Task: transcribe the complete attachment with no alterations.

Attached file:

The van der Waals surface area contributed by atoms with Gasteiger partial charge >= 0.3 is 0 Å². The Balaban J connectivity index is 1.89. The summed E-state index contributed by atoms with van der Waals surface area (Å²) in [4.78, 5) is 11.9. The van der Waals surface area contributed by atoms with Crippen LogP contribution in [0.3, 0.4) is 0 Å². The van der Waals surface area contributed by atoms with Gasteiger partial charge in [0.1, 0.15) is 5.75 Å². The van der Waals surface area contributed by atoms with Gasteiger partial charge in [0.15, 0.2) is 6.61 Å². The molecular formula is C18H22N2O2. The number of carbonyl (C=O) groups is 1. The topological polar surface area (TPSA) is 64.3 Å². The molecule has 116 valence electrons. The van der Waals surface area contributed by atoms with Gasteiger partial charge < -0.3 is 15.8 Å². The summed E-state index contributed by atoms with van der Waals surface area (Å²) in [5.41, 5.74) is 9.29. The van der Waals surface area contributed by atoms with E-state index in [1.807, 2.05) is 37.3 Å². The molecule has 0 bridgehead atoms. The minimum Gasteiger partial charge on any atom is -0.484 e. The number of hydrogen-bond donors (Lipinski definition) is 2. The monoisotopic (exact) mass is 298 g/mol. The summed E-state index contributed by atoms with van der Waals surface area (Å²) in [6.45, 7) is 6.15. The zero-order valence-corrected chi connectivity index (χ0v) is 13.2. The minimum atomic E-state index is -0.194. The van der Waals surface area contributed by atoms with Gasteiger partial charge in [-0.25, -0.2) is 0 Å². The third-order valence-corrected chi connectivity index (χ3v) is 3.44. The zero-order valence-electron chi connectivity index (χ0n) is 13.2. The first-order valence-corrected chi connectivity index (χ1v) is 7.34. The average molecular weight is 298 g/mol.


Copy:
The van der Waals surface area contributed by atoms with Gasteiger partial charge >= 0.3 is 0 Å². The Balaban J connectivity index is 1.89. The summed E-state index contributed by atoms with van der Waals surface area (Å²) in [4.78, 5) is 11.9. The van der Waals surface area contributed by atoms with Crippen LogP contribution in [0.3, 0.4) is 0 Å². The van der Waals surface area contributed by atoms with Gasteiger partial charge in [0.1, 0.15) is 5.75 Å². The van der Waals surface area contributed by atoms with Gasteiger partial charge in [0.15, 0.2) is 6.61 Å². The molecular formula is C18H22N2O2. The number of carbonyl (C=O) groups is 1. The topological polar surface area (TPSA) is 64.3 Å². The molecule has 116 valence electrons. The van der Waals surface area contributed by atoms with Gasteiger partial charge < -0.3 is 15.8 Å². The summed E-state index contributed by atoms with van der Waals surface area (Å²) in [5.41, 5.74) is 9.29. The van der Waals surface area contributed by atoms with E-state index in [1.807, 2.05) is 37.3 Å². The molecule has 0 bridgehead atoms. The minimum Gasteiger partial charge on any atom is -0.484 e. The number of hydrogen-bond donors (Lipinski definition) is 2. The monoisotopic (exact) mass is 298 g/mol. The summed E-state index contributed by atoms with van der Waals surface area (Å²) in [6.45, 7) is 6.15. The zero-order valence-corrected chi connectivity index (χ0v) is 13.2. The minimum atomic E-state index is -0.194. The van der Waals surface area contributed by atoms with Gasteiger partial charge in [-0.25, -0.2) is 0 Å². The third-order valence-corrected chi connectivity index (χ3v) is 3.44. The zero-order valence-electron chi connectivity index (χ0n) is 13.2. The first-order valence-corrected chi connectivity index (χ1v) is 7.34. The average molecular weight is 298 g/mol.